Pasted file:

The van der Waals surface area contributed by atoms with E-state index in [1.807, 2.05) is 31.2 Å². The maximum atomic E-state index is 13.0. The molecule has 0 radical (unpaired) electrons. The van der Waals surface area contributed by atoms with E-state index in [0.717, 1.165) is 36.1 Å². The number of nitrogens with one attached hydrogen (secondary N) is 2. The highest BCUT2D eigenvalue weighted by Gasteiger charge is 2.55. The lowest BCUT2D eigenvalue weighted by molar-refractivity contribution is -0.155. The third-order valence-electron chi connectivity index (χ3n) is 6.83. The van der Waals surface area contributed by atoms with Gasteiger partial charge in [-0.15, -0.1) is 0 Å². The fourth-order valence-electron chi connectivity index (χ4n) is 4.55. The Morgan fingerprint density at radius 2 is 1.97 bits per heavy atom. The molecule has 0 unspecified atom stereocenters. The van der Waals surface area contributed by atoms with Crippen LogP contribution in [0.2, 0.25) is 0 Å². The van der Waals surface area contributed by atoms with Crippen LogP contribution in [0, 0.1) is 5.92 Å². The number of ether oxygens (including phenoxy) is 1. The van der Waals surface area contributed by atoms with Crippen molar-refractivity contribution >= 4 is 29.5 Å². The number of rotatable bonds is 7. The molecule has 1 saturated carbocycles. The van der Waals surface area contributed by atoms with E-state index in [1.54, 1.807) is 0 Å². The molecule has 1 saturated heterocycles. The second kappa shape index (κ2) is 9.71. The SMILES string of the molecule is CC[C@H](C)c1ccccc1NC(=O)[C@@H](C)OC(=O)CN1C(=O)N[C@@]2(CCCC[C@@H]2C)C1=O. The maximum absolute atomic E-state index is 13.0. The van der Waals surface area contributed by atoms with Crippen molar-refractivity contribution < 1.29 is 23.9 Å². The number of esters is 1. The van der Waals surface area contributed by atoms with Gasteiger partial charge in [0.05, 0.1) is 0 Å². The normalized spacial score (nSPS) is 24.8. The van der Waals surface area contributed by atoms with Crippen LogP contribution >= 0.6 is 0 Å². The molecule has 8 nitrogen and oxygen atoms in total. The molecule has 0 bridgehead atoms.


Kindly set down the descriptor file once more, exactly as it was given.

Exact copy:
The van der Waals surface area contributed by atoms with E-state index in [1.807, 2.05) is 31.2 Å². The maximum atomic E-state index is 13.0. The molecule has 0 radical (unpaired) electrons. The van der Waals surface area contributed by atoms with E-state index in [0.717, 1.165) is 36.1 Å². The number of nitrogens with one attached hydrogen (secondary N) is 2. The highest BCUT2D eigenvalue weighted by Gasteiger charge is 2.55. The lowest BCUT2D eigenvalue weighted by molar-refractivity contribution is -0.155. The third-order valence-electron chi connectivity index (χ3n) is 6.83. The van der Waals surface area contributed by atoms with Gasteiger partial charge in [-0.15, -0.1) is 0 Å². The fourth-order valence-electron chi connectivity index (χ4n) is 4.55. The Morgan fingerprint density at radius 2 is 1.97 bits per heavy atom. The molecule has 0 unspecified atom stereocenters. The van der Waals surface area contributed by atoms with Crippen LogP contribution in [0.2, 0.25) is 0 Å². The van der Waals surface area contributed by atoms with Crippen LogP contribution in [0, 0.1) is 5.92 Å². The number of ether oxygens (including phenoxy) is 1. The van der Waals surface area contributed by atoms with Crippen molar-refractivity contribution >= 4 is 29.5 Å². The number of rotatable bonds is 7. The molecule has 1 saturated carbocycles. The van der Waals surface area contributed by atoms with E-state index in [1.54, 1.807) is 0 Å². The molecule has 1 saturated heterocycles. The second kappa shape index (κ2) is 9.71. The SMILES string of the molecule is CC[C@H](C)c1ccccc1NC(=O)[C@@H](C)OC(=O)CN1C(=O)N[C@@]2(CCCC[C@@H]2C)C1=O. The maximum absolute atomic E-state index is 13.0. The van der Waals surface area contributed by atoms with Crippen molar-refractivity contribution < 1.29 is 23.9 Å². The number of esters is 1. The van der Waals surface area contributed by atoms with Gasteiger partial charge in [0.05, 0.1) is 0 Å². The normalized spacial score (nSPS) is 24.8. The van der Waals surface area contributed by atoms with Crippen LogP contribution >= 0.6 is 0 Å². The molecule has 8 nitrogen and oxygen atoms in total. The molecule has 0 bridgehead atoms.